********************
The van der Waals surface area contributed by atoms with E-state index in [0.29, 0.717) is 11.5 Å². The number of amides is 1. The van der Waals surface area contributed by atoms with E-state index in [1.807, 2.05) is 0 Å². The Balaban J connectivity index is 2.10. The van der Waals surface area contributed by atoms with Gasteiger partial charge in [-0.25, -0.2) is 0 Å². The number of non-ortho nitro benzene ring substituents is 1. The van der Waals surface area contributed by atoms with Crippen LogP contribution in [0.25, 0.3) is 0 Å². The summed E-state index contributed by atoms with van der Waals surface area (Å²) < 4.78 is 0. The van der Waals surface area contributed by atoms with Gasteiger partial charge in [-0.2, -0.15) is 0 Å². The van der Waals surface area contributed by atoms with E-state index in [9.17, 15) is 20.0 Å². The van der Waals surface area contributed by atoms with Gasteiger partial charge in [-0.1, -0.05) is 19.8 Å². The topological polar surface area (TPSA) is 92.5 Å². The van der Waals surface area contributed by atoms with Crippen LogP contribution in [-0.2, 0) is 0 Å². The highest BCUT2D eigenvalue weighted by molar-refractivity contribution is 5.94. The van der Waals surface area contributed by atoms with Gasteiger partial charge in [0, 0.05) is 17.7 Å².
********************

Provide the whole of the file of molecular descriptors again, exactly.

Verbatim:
The van der Waals surface area contributed by atoms with E-state index in [0.29, 0.717) is 11.5 Å². The number of amides is 1. The van der Waals surface area contributed by atoms with E-state index in [1.807, 2.05) is 0 Å². The Balaban J connectivity index is 2.10. The van der Waals surface area contributed by atoms with Gasteiger partial charge in [-0.25, -0.2) is 0 Å². The number of non-ortho nitro benzene ring substituents is 1. The van der Waals surface area contributed by atoms with Crippen LogP contribution in [0.25, 0.3) is 0 Å². The summed E-state index contributed by atoms with van der Waals surface area (Å²) < 4.78 is 0. The van der Waals surface area contributed by atoms with Gasteiger partial charge in [-0.2, -0.15) is 0 Å². The van der Waals surface area contributed by atoms with E-state index in [9.17, 15) is 20.0 Å². The van der Waals surface area contributed by atoms with Gasteiger partial charge in [-0.1, -0.05) is 19.8 Å². The topological polar surface area (TPSA) is 92.5 Å². The van der Waals surface area contributed by atoms with Crippen LogP contribution in [-0.2, 0) is 0 Å². The highest BCUT2D eigenvalue weighted by molar-refractivity contribution is 5.94. The van der Waals surface area contributed by atoms with Gasteiger partial charge in [0, 0.05) is 17.7 Å².